A two‐year‐old girl presented in distress after a minor fall in a sandpit at a childcare facility. On examination, she had large superficial erosions of the medial buttocks in a kissing distribution (Box 1). Further examination revealed multiple linear and round atrophic scars with post‐inflammatory hyperpigmentation affecting the trunk, left flank, buttocks and legs (Box 2, A–C). She was also noted to have an additional ten‐cent‐sized superficial erosion to her lower back (Box 2, B). There was no involvement of the head, neck and mucosae, and no deformity of the hair, teeth and nails. There was clinical concern that these erosions might represent non‐accidental injury (such as burns) and she was referred to a Forensic Paediatric Medical Service (FPMS) for further assessment.
The FPMS obtained collateral history from her parents and childcare providers that did not uncover any social concerns and revealed that she had suffered from intermittent spontaneous skin blisters and erosions mainly affecting the trunk and lower legs from two months of age. The FPMS sought dermatology consultation, who raised the suspicion for a skin fragility disorder. Further history revealed that there was no noted association with trauma and she had previously been diagnosed with recurrent skin infections. Once present, the blisters would self‐resolve within a few weeks, leaving residual scars and pigmentation. There was no family history of similar skin lesions. She was the first born to second cousins with known α‐thalassaemia trait but was otherwise well. The FPMS recommended investigation to exclude a skin fragility disorder and determined that there were no forensic concerns.
A 2 mm skin biopsy was performed, under nitrous oxide and midazolam procedural sedation, to the left hip site where friction had been applied — produced by gently rubbing the skin for one minute, five minutes before taking the skin biopsy. The biopsy revealed an intraepidermal split with detached epidermis suggestive of epidermolysis bullosa simplex. Subsequently, genetic testing revealed homozygous pathogenic variants (c.5422C > T; p.(Arg1808*)) in the exophilin 5 gene (EXPH5), confirming EXPH5 autosomal recessive epidermolysis bullosa simplex. This is a rare subtype of epidermolysis bullosa with very few case reports in the literature and, to our knowledge, it has not previously been reported in the Australian population.1
This patient is currently managed through a multidisciplinary service for children with epidermolysis bullosa. She was enrolled in the federally funded National Epidermolysis Bullosa Dressings Scheme to support access to specialised non‐stick dressings and wound care supplies, which can be prohibitively costly to purchase privately,2 and her family linked in with a statewide epidermolysis bullosa health service and a patient support group for people living with epidermolysis bullosa. She has responded well to preventive treatment and has had fewer lesions appearing over time.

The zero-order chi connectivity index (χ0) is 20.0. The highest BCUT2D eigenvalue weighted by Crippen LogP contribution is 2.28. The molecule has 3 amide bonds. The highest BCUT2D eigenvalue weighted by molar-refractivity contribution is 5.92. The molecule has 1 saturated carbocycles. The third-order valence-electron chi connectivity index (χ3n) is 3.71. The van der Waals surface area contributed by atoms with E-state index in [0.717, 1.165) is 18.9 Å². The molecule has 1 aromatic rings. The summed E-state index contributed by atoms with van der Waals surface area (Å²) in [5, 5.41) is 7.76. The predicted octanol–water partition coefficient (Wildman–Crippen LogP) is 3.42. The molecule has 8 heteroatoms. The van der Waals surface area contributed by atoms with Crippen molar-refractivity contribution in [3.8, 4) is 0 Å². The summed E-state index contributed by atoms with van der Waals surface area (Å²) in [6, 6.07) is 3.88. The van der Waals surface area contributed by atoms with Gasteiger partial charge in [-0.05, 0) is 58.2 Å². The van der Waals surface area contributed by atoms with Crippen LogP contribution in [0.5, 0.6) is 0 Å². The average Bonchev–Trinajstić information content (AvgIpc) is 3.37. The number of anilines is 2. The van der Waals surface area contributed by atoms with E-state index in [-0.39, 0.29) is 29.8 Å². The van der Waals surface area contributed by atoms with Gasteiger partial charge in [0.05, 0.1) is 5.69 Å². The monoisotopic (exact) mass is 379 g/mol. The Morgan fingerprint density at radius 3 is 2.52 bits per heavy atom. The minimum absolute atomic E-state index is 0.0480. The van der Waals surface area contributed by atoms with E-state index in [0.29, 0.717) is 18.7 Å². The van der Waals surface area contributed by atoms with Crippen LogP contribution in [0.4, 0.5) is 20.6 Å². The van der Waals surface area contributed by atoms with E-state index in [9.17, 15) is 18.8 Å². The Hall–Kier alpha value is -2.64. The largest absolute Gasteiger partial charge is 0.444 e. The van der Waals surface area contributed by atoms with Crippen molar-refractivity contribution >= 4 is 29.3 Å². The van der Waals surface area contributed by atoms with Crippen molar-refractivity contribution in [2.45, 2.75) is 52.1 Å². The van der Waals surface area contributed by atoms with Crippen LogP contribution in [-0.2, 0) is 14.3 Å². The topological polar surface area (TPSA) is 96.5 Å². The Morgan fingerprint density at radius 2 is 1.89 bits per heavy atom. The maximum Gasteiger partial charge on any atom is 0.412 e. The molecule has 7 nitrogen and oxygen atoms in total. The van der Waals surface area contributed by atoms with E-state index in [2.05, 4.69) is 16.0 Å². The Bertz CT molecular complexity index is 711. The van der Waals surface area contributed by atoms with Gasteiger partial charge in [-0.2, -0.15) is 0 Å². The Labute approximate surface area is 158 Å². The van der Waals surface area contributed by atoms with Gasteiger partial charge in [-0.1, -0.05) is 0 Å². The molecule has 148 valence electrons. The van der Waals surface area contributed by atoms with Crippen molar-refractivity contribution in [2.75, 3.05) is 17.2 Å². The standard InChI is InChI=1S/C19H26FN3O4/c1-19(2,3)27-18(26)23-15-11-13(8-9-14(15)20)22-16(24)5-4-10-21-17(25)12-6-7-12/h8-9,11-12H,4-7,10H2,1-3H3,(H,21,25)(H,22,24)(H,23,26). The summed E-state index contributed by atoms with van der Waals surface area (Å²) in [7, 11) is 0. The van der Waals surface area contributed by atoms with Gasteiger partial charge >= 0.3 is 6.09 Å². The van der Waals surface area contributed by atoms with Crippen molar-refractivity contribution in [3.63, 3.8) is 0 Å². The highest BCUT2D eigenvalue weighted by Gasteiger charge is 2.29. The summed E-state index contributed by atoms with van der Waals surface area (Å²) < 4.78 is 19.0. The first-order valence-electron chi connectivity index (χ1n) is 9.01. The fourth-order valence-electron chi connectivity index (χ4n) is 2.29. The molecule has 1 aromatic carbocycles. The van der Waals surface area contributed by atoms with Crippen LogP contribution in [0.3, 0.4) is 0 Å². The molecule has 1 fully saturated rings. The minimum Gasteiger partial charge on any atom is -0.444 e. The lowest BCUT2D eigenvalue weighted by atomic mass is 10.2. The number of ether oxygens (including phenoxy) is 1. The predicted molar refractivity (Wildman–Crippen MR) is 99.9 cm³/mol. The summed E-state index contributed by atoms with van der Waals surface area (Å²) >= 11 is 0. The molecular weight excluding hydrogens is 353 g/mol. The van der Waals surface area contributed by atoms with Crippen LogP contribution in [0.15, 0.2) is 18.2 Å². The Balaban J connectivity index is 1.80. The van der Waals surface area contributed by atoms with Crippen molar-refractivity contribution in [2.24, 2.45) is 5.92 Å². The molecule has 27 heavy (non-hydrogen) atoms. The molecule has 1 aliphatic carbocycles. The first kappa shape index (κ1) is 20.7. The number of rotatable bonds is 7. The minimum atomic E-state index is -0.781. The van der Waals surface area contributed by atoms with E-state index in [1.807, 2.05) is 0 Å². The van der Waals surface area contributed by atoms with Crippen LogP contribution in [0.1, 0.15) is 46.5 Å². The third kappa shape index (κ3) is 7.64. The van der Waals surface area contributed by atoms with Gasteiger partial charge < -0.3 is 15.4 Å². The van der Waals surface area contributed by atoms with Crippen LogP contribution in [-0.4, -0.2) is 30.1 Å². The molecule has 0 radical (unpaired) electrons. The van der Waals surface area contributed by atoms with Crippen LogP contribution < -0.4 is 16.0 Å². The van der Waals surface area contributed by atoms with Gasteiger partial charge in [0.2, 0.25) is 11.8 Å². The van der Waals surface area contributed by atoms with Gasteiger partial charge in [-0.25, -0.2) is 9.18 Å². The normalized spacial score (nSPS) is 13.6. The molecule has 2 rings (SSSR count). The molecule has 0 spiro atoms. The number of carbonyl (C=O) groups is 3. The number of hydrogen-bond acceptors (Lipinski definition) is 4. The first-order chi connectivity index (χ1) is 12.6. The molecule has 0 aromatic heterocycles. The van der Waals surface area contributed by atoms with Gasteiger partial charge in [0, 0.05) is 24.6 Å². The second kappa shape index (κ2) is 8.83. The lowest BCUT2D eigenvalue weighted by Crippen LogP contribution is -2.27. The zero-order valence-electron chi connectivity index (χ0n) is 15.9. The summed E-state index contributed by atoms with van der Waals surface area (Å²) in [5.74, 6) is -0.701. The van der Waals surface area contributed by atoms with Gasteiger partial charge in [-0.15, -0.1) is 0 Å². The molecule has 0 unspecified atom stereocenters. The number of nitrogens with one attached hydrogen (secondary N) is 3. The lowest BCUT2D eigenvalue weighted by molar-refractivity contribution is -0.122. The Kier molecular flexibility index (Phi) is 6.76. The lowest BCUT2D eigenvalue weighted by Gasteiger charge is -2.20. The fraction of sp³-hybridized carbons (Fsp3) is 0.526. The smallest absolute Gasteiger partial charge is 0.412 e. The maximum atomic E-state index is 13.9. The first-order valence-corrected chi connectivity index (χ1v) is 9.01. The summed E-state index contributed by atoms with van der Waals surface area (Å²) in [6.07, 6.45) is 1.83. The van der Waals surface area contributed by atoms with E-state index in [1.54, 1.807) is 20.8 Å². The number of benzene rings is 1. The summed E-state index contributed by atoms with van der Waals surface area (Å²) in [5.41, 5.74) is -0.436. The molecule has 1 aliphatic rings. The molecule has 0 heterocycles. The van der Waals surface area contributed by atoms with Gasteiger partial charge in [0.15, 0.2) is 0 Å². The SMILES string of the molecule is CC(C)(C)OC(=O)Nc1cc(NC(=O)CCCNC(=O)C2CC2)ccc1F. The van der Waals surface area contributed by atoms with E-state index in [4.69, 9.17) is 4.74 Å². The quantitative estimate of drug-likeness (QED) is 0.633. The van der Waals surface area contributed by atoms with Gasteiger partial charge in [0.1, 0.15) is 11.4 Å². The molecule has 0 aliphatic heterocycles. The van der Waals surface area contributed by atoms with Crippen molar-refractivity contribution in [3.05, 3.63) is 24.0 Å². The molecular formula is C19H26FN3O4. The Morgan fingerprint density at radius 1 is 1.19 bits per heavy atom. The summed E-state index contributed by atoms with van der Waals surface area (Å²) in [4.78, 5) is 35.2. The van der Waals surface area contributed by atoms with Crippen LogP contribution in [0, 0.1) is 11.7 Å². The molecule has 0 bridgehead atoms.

Epidermolysis bullosa encompasses a heterogenous group of diseases that cause fragility and blistering to the skin and mucous membranes.3 Epidermolysis bullosa arises from inherited defects in the adhesion molecules that anchor the epidermis to the dermis. Epidermolysis bullosa is characterised by blisters and erosions, usually at the sites of friction or mild trauma such as the hands and feet.3 Normal everyday activities can result in blister formation, such as friction from a minor fall when wearing a nappy, as in this case.
There are four major types of epidermolysis bullosa: epidermolysis bullosa simplex, junctional epidermolysis bullosa, dystrophic epidermolysis bullosa and Kindler epidermolysis bullosa, distinguished by the layer of the skin within which the blisters form.3 Within these types there are multiple clinical subtypes exhibiting a vast spectrum of severity. Severe subtypes (particularly recessive dystrophic epidermolysis bullosa and junctional epidermolysis bullosa) usually present at birth and can be life‐limiting with the development of multiple extracutaneous complications including cutaneous squamous cell carcinoma.3 Milder subtypes may present later and have a normal life expectancy with fewer complications, such as our patient. Epidermolysis bullosa has traditionally been diagnosed by skin biopsy of a newly induced blister, which undergoes histology, immunofluorescence antigen mapping and transmission electron microscopy to elucidate the level of skin cleavage and identify deficiency of hemidesmosome proteins.3 Increasingly, with better access to genetic testing, genotyping has become the preferred method of diagnosis, particularly as the biopsy technique is less reliable for diagnosis of milder epidermolysis bullosa subtypes.4